So I tell you what, let's undo those modifications by pressing Ctrl+Alt+Z, or Command+Option+Z on a Mac twice in a row to get rid of feather and then smooth. Then switch to the eye color layer right there, and click on its layer Mask to make it active, and we want to fill this area with white. White is currently my background color. So I'll press Alt+Backspace or Option+ Delete on the Mac in order to make that portion of the mask white which reveals the adjustment. All right. Now, I'll press Ctrl+D or Command+D on the Mac in order to deselect the image and we can already see that it's far too harsh.

So I tell you what, let's switch to the layer Mask by pressing the Alt key, or the Option key on the Mac, and clicking on that layer Mask thumbnail there in the Layers panel. Now, we see the layer Mask independently of the image so we can get a sense of what's going on, and you'll note that it's pretty garbagy. Now, the problem is we need to modify this portion of the mask without harming the forward eye which is in great shape. So somehow we need to select this right -hand region and you can do that using either of a couple of tools we've already seen; either you could switch to the Lasso tool and just go ahead and draw big broad selection around that area, or I'll go ahead and click to deselect the image.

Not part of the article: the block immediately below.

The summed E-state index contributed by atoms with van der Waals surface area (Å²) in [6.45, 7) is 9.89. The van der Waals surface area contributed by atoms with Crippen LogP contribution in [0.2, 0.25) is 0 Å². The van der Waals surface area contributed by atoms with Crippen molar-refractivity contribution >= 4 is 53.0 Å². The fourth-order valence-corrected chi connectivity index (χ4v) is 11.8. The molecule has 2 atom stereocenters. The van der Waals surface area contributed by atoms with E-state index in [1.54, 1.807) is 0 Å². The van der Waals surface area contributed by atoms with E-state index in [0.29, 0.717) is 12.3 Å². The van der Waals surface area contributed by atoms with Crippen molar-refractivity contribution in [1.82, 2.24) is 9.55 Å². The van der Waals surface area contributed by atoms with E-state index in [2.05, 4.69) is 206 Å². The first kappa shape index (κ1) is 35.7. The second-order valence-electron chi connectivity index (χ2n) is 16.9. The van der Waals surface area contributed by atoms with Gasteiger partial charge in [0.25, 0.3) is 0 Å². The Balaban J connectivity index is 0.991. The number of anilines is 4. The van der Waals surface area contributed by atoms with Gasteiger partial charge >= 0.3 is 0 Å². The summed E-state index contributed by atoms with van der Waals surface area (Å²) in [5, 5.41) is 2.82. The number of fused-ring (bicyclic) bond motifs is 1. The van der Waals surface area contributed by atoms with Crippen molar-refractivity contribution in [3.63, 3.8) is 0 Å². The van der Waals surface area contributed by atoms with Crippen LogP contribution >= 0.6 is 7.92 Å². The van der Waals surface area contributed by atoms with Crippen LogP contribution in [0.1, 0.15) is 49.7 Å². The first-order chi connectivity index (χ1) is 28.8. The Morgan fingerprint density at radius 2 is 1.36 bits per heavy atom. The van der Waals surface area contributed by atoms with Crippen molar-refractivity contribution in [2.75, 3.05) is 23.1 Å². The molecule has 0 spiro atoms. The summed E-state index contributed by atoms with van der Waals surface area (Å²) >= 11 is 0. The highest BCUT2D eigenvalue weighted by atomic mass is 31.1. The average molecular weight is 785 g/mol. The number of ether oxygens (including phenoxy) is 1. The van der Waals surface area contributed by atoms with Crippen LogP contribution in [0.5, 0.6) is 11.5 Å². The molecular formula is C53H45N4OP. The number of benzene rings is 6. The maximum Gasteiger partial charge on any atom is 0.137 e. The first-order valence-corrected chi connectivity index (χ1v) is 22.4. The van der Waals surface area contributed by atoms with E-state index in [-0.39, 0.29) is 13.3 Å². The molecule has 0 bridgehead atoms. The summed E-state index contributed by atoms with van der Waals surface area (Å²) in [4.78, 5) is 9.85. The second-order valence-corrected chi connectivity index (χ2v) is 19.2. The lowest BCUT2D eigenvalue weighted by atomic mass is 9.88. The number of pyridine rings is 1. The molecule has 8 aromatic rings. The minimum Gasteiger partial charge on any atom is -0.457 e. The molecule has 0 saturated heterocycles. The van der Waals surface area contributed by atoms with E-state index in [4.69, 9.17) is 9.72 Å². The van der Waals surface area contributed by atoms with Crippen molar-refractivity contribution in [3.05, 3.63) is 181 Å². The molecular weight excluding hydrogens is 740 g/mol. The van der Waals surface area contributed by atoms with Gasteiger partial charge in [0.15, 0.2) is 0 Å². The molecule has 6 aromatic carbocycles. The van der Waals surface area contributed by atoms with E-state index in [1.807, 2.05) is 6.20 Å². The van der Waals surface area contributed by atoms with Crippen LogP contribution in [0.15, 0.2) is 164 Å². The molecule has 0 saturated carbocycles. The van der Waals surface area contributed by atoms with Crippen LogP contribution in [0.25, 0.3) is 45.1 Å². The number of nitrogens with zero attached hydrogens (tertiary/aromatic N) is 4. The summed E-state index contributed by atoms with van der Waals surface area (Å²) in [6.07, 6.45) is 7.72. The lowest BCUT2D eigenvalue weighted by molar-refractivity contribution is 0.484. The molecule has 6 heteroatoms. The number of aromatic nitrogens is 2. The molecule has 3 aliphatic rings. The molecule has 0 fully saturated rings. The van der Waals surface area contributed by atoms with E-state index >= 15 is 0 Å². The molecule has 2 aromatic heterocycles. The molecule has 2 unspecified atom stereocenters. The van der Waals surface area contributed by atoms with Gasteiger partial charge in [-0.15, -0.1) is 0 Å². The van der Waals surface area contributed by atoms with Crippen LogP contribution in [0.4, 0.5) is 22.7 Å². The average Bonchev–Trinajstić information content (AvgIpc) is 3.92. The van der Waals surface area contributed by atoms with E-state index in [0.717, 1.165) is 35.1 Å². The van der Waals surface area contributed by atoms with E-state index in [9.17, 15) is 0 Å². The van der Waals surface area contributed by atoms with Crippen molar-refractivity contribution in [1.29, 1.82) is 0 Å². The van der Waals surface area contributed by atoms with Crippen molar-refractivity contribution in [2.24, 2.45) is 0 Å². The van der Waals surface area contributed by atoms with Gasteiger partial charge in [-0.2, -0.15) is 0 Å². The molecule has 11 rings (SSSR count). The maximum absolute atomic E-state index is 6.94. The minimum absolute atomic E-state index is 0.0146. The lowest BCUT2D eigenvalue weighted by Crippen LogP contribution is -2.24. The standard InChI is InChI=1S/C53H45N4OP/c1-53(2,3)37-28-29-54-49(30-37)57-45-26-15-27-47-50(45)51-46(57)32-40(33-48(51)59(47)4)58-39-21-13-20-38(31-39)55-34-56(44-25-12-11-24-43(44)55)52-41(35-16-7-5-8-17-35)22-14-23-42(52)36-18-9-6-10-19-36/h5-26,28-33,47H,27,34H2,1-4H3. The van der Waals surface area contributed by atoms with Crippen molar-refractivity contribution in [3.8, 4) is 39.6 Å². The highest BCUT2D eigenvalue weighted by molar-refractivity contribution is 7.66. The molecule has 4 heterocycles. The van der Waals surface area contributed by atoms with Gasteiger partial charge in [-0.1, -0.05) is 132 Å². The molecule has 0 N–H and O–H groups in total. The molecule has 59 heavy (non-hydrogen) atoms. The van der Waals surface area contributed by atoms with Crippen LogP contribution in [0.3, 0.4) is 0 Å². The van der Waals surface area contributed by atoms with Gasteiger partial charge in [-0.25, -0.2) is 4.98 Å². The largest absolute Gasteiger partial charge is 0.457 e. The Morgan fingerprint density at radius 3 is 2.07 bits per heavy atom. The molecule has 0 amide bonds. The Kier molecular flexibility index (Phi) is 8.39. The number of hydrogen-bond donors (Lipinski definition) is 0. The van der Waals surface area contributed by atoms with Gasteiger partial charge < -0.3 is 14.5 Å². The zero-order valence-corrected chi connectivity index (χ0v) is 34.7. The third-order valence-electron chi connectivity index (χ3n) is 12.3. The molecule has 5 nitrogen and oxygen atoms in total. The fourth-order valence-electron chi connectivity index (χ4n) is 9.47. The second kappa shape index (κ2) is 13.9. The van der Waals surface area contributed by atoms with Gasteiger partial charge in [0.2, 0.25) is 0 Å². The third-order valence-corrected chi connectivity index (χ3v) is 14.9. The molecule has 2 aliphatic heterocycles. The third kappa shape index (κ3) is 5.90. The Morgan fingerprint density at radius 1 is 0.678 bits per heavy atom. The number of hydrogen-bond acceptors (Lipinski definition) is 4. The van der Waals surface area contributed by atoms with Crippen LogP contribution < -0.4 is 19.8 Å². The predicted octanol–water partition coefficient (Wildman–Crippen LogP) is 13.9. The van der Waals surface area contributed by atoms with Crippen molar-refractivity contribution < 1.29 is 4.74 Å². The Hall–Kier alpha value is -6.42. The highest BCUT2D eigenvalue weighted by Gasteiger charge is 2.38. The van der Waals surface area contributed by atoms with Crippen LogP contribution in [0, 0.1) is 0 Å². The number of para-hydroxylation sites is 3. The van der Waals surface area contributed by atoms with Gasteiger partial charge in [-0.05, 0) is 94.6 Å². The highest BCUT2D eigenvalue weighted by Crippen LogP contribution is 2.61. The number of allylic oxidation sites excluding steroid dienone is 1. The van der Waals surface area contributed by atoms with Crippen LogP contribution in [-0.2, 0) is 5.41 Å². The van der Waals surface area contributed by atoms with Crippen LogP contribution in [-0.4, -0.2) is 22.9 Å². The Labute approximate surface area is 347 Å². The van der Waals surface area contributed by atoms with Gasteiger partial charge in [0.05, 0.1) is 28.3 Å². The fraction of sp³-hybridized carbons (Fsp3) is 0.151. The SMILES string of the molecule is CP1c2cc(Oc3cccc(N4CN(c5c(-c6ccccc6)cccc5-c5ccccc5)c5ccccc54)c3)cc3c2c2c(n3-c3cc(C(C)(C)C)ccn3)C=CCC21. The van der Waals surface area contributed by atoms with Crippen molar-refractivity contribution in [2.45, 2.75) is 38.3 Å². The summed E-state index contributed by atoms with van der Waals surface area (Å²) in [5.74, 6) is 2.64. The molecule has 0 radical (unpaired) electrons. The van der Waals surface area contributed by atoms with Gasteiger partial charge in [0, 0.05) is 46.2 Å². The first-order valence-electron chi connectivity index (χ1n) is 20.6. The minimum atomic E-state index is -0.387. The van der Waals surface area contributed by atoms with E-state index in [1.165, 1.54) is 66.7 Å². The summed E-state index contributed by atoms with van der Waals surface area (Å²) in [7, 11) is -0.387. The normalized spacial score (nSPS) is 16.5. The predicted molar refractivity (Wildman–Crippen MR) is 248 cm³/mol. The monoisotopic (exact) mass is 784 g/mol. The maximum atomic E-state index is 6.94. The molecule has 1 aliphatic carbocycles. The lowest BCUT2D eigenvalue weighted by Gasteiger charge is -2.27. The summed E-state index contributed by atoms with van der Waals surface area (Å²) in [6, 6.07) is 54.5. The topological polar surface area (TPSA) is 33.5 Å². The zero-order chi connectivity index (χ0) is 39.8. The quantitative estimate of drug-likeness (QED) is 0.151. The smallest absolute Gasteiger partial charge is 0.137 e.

You could even switch to the Rectangular Marquee tool and just draw a selection like so, and that's where these tools become really powerful when you're modifying the contents of an existing mask. All right. Now, we need to smooth the mask and feather it using a couple of filters. We'll start by going to the Filter menu, choosing Noise, and choosing that command that allows you to smooth off your masks which is Median. I came up with a Radius value of 6 pixels, and that ends up smoothing off those edges pretty nicely. It rounds out the corners as well, but that's going to prove to be okay once we blur this mask.

So now I'll click OK in order to accept that modification. To feather the mask, you go to the Filter menu, choose Blur, and choose Gaussian Blur. Gaussian Blur and Feather are actually exactly the same command. They work the same except that Gaussian Blur obviously works on the mask as opposed to a selection outline, and you can preview the results. Now, I found that a Radius value of 4 pixels worked out nicely. So I'll go ahead and dial in that value and click OK. All right. Now, you can click inside the Image window in order to deselect the mask. All right.